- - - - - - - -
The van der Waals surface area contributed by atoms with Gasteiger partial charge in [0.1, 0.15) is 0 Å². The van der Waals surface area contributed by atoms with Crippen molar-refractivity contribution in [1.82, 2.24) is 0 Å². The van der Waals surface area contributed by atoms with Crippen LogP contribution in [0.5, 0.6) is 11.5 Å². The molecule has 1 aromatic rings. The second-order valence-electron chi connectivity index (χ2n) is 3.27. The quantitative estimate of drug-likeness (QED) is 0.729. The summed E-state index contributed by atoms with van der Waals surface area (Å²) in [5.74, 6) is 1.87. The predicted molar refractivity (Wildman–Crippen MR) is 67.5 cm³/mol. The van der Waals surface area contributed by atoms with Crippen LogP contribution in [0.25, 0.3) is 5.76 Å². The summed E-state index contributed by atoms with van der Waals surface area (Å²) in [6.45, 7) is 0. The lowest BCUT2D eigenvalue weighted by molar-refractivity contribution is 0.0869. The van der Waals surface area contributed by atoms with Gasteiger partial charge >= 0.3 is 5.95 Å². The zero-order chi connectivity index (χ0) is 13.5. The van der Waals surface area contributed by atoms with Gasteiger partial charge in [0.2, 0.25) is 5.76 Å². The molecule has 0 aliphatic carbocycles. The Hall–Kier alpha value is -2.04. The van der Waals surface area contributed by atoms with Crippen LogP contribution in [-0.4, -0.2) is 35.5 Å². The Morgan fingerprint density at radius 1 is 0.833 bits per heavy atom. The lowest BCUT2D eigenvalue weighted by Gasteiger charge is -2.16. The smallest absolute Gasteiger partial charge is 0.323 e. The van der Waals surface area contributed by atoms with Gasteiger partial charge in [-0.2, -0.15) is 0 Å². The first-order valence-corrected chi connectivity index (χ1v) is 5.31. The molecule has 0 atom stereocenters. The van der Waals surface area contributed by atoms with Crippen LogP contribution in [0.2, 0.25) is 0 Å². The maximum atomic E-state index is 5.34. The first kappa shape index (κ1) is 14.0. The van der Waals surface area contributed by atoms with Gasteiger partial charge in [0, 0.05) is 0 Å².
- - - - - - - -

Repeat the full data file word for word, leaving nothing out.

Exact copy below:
The van der Waals surface area contributed by atoms with Gasteiger partial charge in [0.1, 0.15) is 0 Å². The van der Waals surface area contributed by atoms with Crippen molar-refractivity contribution in [1.82, 2.24) is 0 Å². The van der Waals surface area contributed by atoms with Crippen LogP contribution in [0.5, 0.6) is 11.5 Å². The molecule has 1 aromatic rings. The second-order valence-electron chi connectivity index (χ2n) is 3.27. The quantitative estimate of drug-likeness (QED) is 0.729. The summed E-state index contributed by atoms with van der Waals surface area (Å²) in [5.74, 6) is 1.87. The predicted molar refractivity (Wildman–Crippen MR) is 67.5 cm³/mol. The van der Waals surface area contributed by atoms with Crippen LogP contribution in [0.25, 0.3) is 5.76 Å². The summed E-state index contributed by atoms with van der Waals surface area (Å²) in [6.45, 7) is 0. The lowest BCUT2D eigenvalue weighted by molar-refractivity contribution is 0.0869. The van der Waals surface area contributed by atoms with Gasteiger partial charge >= 0.3 is 5.95 Å². The zero-order chi connectivity index (χ0) is 13.5. The van der Waals surface area contributed by atoms with Gasteiger partial charge in [0.2, 0.25) is 5.76 Å². The molecule has 0 aliphatic carbocycles. The Hall–Kier alpha value is -2.04. The van der Waals surface area contributed by atoms with Crippen LogP contribution in [-0.4, -0.2) is 35.5 Å². The Morgan fingerprint density at radius 1 is 0.833 bits per heavy atom. The lowest BCUT2D eigenvalue weighted by Gasteiger charge is -2.16. The smallest absolute Gasteiger partial charge is 0.323 e. The van der Waals surface area contributed by atoms with Gasteiger partial charge in [-0.2, -0.15) is 0 Å². The first-order valence-corrected chi connectivity index (χ1v) is 5.31. The molecule has 0 atom stereocenters. The van der Waals surface area contributed by atoms with Crippen LogP contribution in [0.2, 0.25) is 0 Å². The maximum atomic E-state index is 5.34. The first kappa shape index (κ1) is 14.0. The van der Waals surface area contributed by atoms with Gasteiger partial charge in [0, 0.05) is 0 Å².